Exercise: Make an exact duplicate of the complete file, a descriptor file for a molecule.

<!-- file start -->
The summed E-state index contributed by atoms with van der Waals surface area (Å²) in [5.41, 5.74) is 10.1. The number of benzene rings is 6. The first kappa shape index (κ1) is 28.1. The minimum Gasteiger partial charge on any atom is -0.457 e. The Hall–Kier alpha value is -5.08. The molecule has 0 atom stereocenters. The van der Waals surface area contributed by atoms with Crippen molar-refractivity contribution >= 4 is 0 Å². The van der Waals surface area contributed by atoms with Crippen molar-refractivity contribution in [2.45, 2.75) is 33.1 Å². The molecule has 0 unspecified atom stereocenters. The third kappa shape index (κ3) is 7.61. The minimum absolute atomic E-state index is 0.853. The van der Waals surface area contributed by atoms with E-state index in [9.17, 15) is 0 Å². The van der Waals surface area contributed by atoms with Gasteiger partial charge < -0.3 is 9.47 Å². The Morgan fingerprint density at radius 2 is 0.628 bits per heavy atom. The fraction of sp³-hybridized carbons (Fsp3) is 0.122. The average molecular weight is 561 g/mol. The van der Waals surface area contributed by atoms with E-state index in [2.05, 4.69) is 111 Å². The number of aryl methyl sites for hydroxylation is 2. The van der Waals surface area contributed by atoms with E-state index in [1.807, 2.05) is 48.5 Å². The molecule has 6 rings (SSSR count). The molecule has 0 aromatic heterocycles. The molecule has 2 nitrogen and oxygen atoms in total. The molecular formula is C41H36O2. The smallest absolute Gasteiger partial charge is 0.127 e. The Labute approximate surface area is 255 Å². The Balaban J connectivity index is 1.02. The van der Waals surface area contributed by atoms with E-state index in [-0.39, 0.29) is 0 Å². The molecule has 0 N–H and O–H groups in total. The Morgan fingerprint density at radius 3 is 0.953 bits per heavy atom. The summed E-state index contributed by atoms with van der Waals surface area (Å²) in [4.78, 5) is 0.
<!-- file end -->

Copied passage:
The summed E-state index contributed by atoms with van der Waals surface area (Å²) in [5.41, 5.74) is 10.1. The number of benzene rings is 6. The first kappa shape index (κ1) is 28.1. The minimum Gasteiger partial charge on any atom is -0.457 e. The Hall–Kier alpha value is -5.08. The molecule has 0 atom stereocenters. The van der Waals surface area contributed by atoms with Crippen molar-refractivity contribution >= 4 is 0 Å². The van der Waals surface area contributed by atoms with Crippen molar-refractivity contribution in [2.45, 2.75) is 33.1 Å². The molecule has 0 unspecified atom stereocenters. The third kappa shape index (κ3) is 7.61. The minimum absolute atomic E-state index is 0.853. The van der Waals surface area contributed by atoms with E-state index in [9.17, 15) is 0 Å². The van der Waals surface area contributed by atoms with Gasteiger partial charge < -0.3 is 9.47 Å². The Morgan fingerprint density at radius 2 is 0.628 bits per heavy atom. The fraction of sp³-hybridized carbons (Fsp3) is 0.122. The average molecular weight is 561 g/mol. The van der Waals surface area contributed by atoms with E-state index in [2.05, 4.69) is 111 Å². The number of aryl methyl sites for hydroxylation is 2. The van der Waals surface area contributed by atoms with E-state index in [1.807, 2.05) is 48.5 Å². The molecule has 6 rings (SSSR count). The molecule has 0 aromatic heterocycles. The molecule has 2 nitrogen and oxygen atoms in total. The molecular formula is C41H36O2. The smallest absolute Gasteiger partial charge is 0.127 e. The Labute approximate surface area is 255 Å². The Balaban J connectivity index is 1.02. The van der Waals surface area contributed by atoms with E-state index in [-0.39, 0.29) is 0 Å². The molecule has 0 N–H and O–H groups in total. The Morgan fingerprint density at radius 3 is 0.953 bits per heavy atom. The summed E-state index contributed by atoms with van der Waals surface area (Å²) in [4.78, 5) is 0.